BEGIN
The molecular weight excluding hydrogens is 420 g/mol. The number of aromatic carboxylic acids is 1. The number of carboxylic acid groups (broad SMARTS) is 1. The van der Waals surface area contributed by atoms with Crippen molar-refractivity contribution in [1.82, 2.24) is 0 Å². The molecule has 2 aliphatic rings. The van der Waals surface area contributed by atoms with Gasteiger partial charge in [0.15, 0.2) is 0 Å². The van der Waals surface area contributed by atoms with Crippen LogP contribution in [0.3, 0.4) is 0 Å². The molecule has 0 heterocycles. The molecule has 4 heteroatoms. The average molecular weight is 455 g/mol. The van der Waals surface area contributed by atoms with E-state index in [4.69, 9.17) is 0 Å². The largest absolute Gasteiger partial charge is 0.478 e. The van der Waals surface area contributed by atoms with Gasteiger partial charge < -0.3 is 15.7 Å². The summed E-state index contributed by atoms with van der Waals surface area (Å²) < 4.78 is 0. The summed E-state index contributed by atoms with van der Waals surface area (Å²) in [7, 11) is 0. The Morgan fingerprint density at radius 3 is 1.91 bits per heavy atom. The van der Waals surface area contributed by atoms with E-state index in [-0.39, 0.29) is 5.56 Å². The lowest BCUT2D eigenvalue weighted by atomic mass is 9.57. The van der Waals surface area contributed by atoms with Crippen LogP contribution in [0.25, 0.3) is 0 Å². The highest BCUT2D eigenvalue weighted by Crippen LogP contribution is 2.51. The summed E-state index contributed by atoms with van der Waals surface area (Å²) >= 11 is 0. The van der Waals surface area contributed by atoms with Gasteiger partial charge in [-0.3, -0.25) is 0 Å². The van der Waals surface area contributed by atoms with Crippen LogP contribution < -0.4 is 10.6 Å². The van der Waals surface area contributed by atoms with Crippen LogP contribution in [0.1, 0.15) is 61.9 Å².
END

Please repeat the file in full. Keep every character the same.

The molecular weight excluding hydrogens is 420 g/mol. The number of aromatic carboxylic acids is 1. The number of carboxylic acid groups (broad SMARTS) is 1. The van der Waals surface area contributed by atoms with Crippen molar-refractivity contribution in [1.82, 2.24) is 0 Å². The molecule has 2 aliphatic rings. The van der Waals surface area contributed by atoms with Gasteiger partial charge in [0.15, 0.2) is 0 Å². The van der Waals surface area contributed by atoms with Crippen LogP contribution in [0.3, 0.4) is 0 Å². The molecule has 0 heterocycles. The molecule has 4 heteroatoms. The average molecular weight is 455 g/mol. The van der Waals surface area contributed by atoms with E-state index in [4.69, 9.17) is 0 Å². The largest absolute Gasteiger partial charge is 0.478 e. The van der Waals surface area contributed by atoms with Gasteiger partial charge < -0.3 is 15.7 Å². The summed E-state index contributed by atoms with van der Waals surface area (Å²) < 4.78 is 0. The summed E-state index contributed by atoms with van der Waals surface area (Å²) in [7, 11) is 0. The Morgan fingerprint density at radius 3 is 1.91 bits per heavy atom. The van der Waals surface area contributed by atoms with E-state index in [-0.39, 0.29) is 5.56 Å². The lowest BCUT2D eigenvalue weighted by atomic mass is 9.57. The van der Waals surface area contributed by atoms with Crippen LogP contribution in [0.25, 0.3) is 0 Å². The highest BCUT2D eigenvalue weighted by Crippen LogP contribution is 2.51. The summed E-state index contributed by atoms with van der Waals surface area (Å²) >= 11 is 0. The van der Waals surface area contributed by atoms with Gasteiger partial charge in [-0.3, -0.25) is 0 Å². The van der Waals surface area contributed by atoms with Crippen LogP contribution < -0.4 is 10.6 Å². The van der Waals surface area contributed by atoms with Crippen LogP contribution in [0.1, 0.15) is 61.9 Å².